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Cognitive seduction

Posted by Avadhut on 7 April 2007

While conceptualizing the wire-frame for the office Intranet, I was always confused with regard to the amount of complexity/ease-of-use I should build into the user interface. Should it be amazingly simple or should I make it extremely techie. Should I go according to the textbooks just because they enumerates rules? When will I do something new then? Conventions say I should make sure all hyperlinks are blue because all over the Web they are blue. Conventions say that tagging works for blogs, Flickr, and Youtube; it would be of no use for enterprise content. Conventions say that my navigation should be extremely simple. What new groundbreaking feature do I build into my site so as to make it stand apart from the rest?

On doing research for solutions to this problem, I came across this foreword to the book “Steps to an ecology of mind” by Gregory Bateson. While discussing games, Gregory Bateson makes this important observation:

…there are important emotions that we feel and go through and enjoy and find in some mysterious ways to enlarge our spirit.

So, is solving Rubick’s cube even remotely sensual to our brains? Is formulating strategies sexy? Absolutely. This is what is referred to as “cognitive seduction.” While most of us do not refer to the word “seductive” in non-sexual contexts, game designers do. They are experts at the art of “cognitive arousal,” and I am looking for ways to build these type of features that ensure “repeated playability” of games in a Web model. I am not talking about the use of sex and imagery to keep users/readers interested. I am talking about the type of “experiential pleasure” one might derive out of solving a puzzle, finding something new in an existing framework, interacting with someone in a social networking model, discovering something new about themselves, etc. The premise here is people derive pleasure by having to work something out or to engage cognitively in a challenge.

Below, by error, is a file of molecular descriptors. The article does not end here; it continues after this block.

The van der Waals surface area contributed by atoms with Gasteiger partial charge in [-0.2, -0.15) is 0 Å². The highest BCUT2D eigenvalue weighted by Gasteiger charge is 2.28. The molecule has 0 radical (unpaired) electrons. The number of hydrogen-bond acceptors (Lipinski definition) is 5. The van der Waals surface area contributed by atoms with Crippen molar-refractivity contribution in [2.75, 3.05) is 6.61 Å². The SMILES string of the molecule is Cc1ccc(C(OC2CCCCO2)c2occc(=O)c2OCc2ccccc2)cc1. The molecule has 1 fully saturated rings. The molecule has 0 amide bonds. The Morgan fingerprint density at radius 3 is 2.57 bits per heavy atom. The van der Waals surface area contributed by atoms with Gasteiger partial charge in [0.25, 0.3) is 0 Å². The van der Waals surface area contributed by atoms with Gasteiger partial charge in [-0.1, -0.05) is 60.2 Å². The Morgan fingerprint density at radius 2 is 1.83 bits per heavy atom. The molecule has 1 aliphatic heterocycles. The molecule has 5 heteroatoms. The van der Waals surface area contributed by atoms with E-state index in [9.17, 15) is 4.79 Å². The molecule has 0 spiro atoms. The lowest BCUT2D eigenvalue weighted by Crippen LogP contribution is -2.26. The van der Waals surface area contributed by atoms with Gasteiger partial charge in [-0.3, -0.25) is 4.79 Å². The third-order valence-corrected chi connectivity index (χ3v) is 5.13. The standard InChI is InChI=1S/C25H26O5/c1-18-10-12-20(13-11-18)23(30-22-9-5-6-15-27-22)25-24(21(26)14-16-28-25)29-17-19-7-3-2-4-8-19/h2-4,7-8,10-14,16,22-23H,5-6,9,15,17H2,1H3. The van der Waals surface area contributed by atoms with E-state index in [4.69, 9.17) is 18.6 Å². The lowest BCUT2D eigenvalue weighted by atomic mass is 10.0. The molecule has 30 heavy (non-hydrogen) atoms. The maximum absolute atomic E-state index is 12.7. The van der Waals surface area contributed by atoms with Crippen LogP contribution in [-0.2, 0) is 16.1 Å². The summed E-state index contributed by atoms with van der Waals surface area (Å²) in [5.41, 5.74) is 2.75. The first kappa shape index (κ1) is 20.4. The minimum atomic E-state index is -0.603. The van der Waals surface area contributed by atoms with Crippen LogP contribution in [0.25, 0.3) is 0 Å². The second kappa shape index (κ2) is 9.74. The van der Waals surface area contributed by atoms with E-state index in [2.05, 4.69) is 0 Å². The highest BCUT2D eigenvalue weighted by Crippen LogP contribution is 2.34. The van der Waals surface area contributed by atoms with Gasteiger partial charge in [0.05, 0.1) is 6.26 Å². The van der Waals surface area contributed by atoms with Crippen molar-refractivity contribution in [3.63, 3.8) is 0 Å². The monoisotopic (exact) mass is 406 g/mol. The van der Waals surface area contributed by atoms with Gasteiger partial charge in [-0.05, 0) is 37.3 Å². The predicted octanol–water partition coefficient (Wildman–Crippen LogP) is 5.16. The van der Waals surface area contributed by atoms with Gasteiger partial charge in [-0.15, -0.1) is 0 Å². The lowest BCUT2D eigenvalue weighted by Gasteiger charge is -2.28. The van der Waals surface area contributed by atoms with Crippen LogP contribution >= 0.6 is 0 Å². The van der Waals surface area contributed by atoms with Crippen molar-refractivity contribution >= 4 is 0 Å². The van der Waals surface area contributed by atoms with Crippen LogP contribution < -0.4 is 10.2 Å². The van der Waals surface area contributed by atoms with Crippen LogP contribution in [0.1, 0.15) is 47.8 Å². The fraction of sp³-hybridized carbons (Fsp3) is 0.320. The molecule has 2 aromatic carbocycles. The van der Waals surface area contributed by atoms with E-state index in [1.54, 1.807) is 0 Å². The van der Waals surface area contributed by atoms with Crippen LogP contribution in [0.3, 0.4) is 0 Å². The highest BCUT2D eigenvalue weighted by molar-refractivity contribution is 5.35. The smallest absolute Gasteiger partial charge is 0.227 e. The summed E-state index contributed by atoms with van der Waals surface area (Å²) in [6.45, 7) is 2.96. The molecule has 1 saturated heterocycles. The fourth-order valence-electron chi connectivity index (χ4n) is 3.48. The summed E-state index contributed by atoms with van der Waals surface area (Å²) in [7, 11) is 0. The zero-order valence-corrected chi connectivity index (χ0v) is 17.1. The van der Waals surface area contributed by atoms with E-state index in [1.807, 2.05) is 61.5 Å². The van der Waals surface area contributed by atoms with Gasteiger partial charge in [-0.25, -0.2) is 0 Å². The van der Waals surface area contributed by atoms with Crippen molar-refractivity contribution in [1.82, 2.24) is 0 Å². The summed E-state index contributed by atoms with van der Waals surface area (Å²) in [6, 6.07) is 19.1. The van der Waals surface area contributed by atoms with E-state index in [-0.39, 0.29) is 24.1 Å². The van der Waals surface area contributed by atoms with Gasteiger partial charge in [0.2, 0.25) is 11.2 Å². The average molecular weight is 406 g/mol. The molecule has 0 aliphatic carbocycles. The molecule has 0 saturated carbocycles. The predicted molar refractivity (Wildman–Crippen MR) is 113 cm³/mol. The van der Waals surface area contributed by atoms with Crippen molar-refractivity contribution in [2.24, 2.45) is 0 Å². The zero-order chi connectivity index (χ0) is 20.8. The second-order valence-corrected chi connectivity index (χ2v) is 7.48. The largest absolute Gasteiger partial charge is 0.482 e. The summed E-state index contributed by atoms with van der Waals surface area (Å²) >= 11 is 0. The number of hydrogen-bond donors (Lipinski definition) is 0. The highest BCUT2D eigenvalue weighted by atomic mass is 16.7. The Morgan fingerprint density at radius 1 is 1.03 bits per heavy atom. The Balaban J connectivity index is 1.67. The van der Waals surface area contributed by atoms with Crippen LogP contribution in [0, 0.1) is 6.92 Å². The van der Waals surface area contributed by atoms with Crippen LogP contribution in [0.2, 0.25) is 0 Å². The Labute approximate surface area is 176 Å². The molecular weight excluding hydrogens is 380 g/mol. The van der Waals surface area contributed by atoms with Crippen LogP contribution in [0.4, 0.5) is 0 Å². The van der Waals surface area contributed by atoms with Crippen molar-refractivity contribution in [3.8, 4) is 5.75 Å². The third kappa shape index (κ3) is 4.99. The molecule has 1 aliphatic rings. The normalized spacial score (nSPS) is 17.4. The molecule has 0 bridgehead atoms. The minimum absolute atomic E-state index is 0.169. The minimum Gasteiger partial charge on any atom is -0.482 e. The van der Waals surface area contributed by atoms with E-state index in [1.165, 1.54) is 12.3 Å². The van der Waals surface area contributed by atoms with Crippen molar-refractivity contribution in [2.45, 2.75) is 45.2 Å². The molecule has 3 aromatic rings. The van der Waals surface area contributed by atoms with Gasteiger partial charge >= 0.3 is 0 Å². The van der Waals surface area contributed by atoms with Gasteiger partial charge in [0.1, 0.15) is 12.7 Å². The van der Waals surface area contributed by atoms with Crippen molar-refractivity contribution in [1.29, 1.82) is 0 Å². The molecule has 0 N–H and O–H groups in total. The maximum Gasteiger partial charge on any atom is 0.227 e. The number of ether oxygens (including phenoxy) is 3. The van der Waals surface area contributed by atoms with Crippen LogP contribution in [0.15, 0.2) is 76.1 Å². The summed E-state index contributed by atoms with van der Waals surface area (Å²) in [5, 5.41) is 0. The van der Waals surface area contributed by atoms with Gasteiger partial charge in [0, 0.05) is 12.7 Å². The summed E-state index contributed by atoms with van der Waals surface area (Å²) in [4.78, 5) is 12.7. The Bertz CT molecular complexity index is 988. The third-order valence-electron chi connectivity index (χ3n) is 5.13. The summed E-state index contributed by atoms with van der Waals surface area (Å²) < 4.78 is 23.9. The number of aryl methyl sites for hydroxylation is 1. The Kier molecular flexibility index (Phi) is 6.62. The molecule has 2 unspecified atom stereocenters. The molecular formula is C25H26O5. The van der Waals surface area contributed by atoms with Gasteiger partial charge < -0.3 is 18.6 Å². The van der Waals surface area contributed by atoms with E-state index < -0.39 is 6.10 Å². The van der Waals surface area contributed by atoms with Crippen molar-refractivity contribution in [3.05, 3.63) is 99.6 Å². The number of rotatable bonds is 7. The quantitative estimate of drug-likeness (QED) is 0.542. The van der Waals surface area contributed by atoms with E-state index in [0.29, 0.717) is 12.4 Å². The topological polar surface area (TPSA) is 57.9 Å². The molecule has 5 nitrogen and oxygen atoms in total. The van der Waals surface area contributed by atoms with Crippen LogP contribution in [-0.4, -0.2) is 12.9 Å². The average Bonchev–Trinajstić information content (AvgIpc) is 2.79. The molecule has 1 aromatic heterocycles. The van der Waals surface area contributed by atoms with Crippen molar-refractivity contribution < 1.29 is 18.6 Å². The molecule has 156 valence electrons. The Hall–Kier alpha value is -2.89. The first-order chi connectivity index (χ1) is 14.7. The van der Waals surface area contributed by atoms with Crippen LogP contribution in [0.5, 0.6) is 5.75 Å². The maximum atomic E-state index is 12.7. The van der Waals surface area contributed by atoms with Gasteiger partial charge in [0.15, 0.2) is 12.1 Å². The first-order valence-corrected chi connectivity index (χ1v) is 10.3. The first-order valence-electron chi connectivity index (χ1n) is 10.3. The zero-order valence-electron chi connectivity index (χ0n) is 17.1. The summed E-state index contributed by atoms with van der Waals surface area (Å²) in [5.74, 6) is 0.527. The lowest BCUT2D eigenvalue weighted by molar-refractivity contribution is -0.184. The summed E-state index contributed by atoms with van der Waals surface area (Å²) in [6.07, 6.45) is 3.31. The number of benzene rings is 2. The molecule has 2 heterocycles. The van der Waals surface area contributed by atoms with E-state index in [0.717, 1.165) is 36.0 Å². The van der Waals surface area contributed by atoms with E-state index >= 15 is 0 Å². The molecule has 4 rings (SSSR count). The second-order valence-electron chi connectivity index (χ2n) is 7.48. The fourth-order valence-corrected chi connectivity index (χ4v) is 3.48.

How does one go about doing this?

Lets try to establish a sort of list of different types of user experiences in conjunction with cognitive seduction:

  1. Discovery: user experience as the exploration of something new
  2. Challenge: user experience as overcoming an obstacel in achieving something, going past previous individual thresholds and knowledge levels, etc.
  3. Narrative: user experience as a story
  4. Self-expression: user experience as self-discovery and creativity
  5. Social framework: user experience as interaction with colleagues or someone unknown in an Web model
  6. Cognitive arousal: user experience as a brain teaser
  7. Thrill: user experience as risk-taking in presence of a safety net
  8. Triumph: user experience as an opportunity to kick ass
  9. Flow: user experience as extreme concentration, extreme focus, lack of self-awareness
  10. Fantasy: user experience as alternate reality
  11. Learning: user experience as an opportunity to grow and improve

No. Its not possible to build a model equipped with all these features. An excellent example of the implementation of the above features would be game design. But even the best game designers do not, and cannot, build a game to mirror all of these requirements. The idea is to make sure that whatever you build—be it a game or, as in my case, a social collaborative tool—incorporates some of these features into its basic model. Or at least it should be tuned to realize a few of the above mentioned user experience types. In simple words, I do not want to make a site extremely simplistic, I do not want to provide just excellent usability; instead, I want to provide a user experience. I want to make sure that every time I design a site, I keep in my mind that my users are smart. I want to give them some credit and reward them if they use my system in an innovative way I had’nt thought of before. I want them to surprise me. I do not want things to get boring very fast!

Am I on the right track here? Or is convention the only way?

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7 Responses to “Cognitive seduction”

  1. Charlotte said

    I really love your passion. (Thats what I was smiling about.)

    I see you’ve resorted to reading up—clearly, nothing was going to come off surveying people who have become increasingly averse to any kind of survey…

    Nice way to work out the demand side of things! If its one thing you can’t go wrong with it’s to play to the psychology of the consumer. Convention? We’ve seen it all before. All of us here are so apathetic to the intranet that its going to take something “radical” to tantalize our minds.

    I see you’re going in the right direction already. Bravo.

  2. Ergo said

    Hmmm…. I wonder….

    [bear with my long comment here. :)]

    Cognitive seduction is based on the premise that your end product–be it game, website design, whatever–matches the epistemological level of activity of your audience. Any discrepancy in this relationship, and the method fails to serve its intended purpose.